Obama's appointees: Some ‘Plum’ assignments when looking for a job

If you’re looking for something dull to read but have already completed the phone book, here’s a great choice: The Plum Book.

If you’re looking for something dull to read but have already completed the phone book, here’s a great choice: The Plum Book.

It’s got more than 8,000 characters in it, but there’s no storyline, no theme and no sexy passages. It’s like an infomercial in print.

The book’s formal name is United States Policy and Supporting Positions.

The book contains a list of all the government jobs that are up for grabs now that incoming president Barack Obama is soon to start taking measurements for new drapes. It’s as if Mr. Obama has just been picked to manage a huge Fred Meyer store.

Some of the best jobs may already be gone as you read this: Secretaries of everything from Defense to the Treasury. There’s a position called Secretary of the Interior, but no Secretary of the Exterior.

Secretary of State was once called Secretary of War. But I guess somebody thought that sounded too hostile. On the other hand, Secretary of Peace is probably too optimistic.

But those are only the tip of the big-government iceberg. There are thousands of lesser gigs.

One of the “plum” government jobs that a new president gets to appoint is that of Deputy Director of Intermodalism. One of the principal qualifications for that job is a working knowledge of what the word “intermodalism” means. So far, only six people in the entire United States have ever passed that part of the test – and four of them are deceased.

Most of the jobs listed in The Plum Book are positions that the president can freely hand out to friends and campaign workers. It’s all perfectly legal, if also perfectly goofy.

For example, there are several jobs in the Office of Government Ethics. I wonder if the people in those jobs have even shown up for work the last 30 years or so?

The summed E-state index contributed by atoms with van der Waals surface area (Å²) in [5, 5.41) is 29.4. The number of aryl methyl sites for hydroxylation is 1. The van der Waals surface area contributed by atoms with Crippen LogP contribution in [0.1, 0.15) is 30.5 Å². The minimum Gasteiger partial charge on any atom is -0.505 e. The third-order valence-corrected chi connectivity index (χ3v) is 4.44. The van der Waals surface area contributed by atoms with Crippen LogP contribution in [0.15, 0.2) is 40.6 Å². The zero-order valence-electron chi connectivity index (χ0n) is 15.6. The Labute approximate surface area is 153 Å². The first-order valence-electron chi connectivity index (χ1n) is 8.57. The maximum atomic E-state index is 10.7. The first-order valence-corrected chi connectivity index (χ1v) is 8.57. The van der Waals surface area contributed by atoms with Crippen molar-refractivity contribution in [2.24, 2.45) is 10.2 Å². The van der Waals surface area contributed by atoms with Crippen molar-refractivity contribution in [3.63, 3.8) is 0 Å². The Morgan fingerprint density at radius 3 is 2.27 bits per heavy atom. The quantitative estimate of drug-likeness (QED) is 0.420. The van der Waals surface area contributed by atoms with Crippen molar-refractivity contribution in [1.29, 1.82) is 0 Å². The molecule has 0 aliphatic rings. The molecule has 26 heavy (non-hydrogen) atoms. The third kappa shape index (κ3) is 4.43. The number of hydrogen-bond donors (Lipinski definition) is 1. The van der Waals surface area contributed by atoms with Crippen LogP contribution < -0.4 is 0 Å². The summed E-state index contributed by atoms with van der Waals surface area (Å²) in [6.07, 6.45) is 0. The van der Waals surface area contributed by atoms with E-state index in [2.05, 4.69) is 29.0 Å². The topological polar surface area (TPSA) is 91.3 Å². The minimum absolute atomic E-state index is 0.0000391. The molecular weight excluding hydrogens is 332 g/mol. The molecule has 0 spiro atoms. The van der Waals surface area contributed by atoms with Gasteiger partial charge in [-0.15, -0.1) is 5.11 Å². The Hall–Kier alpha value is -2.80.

And then there’s the Nuclear Waste Technical Review Board. That sounds like a real fun group. So do the wacky folks on the Chemical Safety and Hazard Board.

The Secretary of Education has three senior advisors, nine special assistants and 11 confidential assistants. Quick, Mr. Secretary of Education! How much is 3 + 9 + 11? For that matter, what is a special assistant?

There are a number of positions in the U.S. Patent Office. They are all pending.

Here’s one for you: Architect of the Capitol. Excuse me, but wasn’t that place built over 200 years ago?

I like this one, too: Director of Speechwriting for the Agriculture Department. There’s nothing more exciting than listening to a speech from an agricultural spokesman.

While some departments have scores of employees, the Office of Small and Disadvantaged Business Utilization has just one person on staff. File that one under “ironic.”

Another select gig is the director of the Tobacco and Peanuts Division. That person’s implied goal is to keep kids from getting hooked on cigarettes and Jif.

Someone will be hired to be our next commissioner for the U.S./Canada International Boundary. Apparently they still haven’t quite decided where to put it.